MP Trost accuses Conservative party of fining him in 'retaliation' for leadership race
Brad Trost speaks during the Conservative leadership debate in Saskatoon, Wednesday, November 9, 2016. (THE CANADIAN PRESS / Liam Richards)
Rachel Gilmore, Power Play producer
Published Friday, January 11, 2019 12:27PM EST
The legacy of the 2017 Conservative race – beyond a new Tory leader – has taken the form of lawsuits, unpaid debts and a new federal political party.
Now, a former Tory leadership candidate is accusing the party of slapping him with a $50,000 fine in “retaliation” for how well he did in the leadership race.
Conservative MP Brad Trost – who made headlines for his controversial statements about same-sex marriage and pro-life stance – came fourth in the race that dubbed Andrew Scheer the leader of the party. Trost said, however, that the party wanted him to finish with a much poorer showing. He alleges they punished him for it.
The party levied a fine after determining that Trost’s campaign was responsible for leaking a Conservative party membership list to the National Firearms Association. Trost pushed back against the fine and requested a judicial review of the decision. The case ultimately ended up before the Ontario Superior Court of Justice, which ruled that it has no jurisdiction over the request for a judicial review.
Trost said the fine was in “retaliation for how well [he] did in the leadership race.”
The Conservative party refuted the allegation.
“The penalty incurred by the Trost campaign was because of a leaked membership list that was traced back to his own campaign. As far as the reason for the lawsuit, it was Mr. Trost who initiated it – and the Ontario Superior Court of Justice ruled in our favour,” Cory Hann, a spokesperson for the Conservative party, said in a statement to CTVNews.ca.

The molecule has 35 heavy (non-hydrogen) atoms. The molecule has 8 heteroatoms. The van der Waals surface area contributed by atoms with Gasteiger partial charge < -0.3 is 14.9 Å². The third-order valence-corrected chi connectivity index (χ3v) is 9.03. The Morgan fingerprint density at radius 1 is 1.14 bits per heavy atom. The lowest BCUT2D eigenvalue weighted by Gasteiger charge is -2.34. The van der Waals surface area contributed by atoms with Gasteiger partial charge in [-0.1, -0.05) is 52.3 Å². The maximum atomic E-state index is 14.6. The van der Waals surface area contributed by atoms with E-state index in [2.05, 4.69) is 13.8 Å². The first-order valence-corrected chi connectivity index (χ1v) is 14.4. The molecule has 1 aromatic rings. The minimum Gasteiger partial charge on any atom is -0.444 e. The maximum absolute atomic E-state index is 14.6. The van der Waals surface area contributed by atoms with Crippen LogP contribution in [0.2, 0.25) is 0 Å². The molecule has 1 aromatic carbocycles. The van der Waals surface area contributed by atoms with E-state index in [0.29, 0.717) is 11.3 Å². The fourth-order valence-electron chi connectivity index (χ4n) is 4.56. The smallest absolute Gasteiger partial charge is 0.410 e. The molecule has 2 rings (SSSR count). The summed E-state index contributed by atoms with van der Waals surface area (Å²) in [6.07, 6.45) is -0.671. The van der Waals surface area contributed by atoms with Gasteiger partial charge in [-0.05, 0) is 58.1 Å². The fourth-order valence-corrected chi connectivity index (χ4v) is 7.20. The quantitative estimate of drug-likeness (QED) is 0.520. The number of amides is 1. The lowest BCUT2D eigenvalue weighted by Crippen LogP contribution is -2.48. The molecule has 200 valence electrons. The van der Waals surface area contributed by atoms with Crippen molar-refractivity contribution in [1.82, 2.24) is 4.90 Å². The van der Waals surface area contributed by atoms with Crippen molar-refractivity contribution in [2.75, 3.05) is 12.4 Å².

In a subsequent interview, Trost pushed back on Hann’s statement. He alleged that the party never fully traced the leaked list back to his campaign.
“There are other Conservative MPs who have urged me to sue the Conservative Party of Canada,” Trost said.
“There’s a large number of MPs who are very unhappy about the way this was handled. Naturally, they don’t want to tangle with the powers that be.”
He would not provide the names of those MPs.
Still, Trost says he is a proud member of the Conservative Party. While he won’t be running in the 2019 election after losing the nomination race in his own riding, Trost says he is mulling over his return to the federal political scene. He said mid-level volunteers from Maxime Bernier’s People’s Party of Canada have asked him to run under their banner, but Trost says he would run for the Tories again.
“I’m only 44. The average member of Parliament in the House of Commons is over age 50. I still have a very long, active life in the Conservative Party,” Trost said.
In the meantime, Trost is using his remaining months in the House to further the causes he supports.
Most recently, he made a formal bid to re-open the abortion debate in the House. In an e-petition that Trost sponsored and says he supports “100 per cent,” the government is being asked to initiate “a respectful debate in the House of Commons with the intent to form an all-party committee that will draft a bill governing the conduct of abortion in Canada.”
Trost says he doesn’t expect the government to engage in the debate, but the petition has garnered sufficient signatures. This means the government will have to table a response.
The former Conservative leadership candidate also continues to speak out about his concerns with his own party.
“I want my fellow MPs to win in the next election. But I want our Conservative party to be run with the highest ethical standards, because if we’re going to criticize the Liberals for corruption and anti-democratic behavior, we have to be purer than pure about it,” Trost said.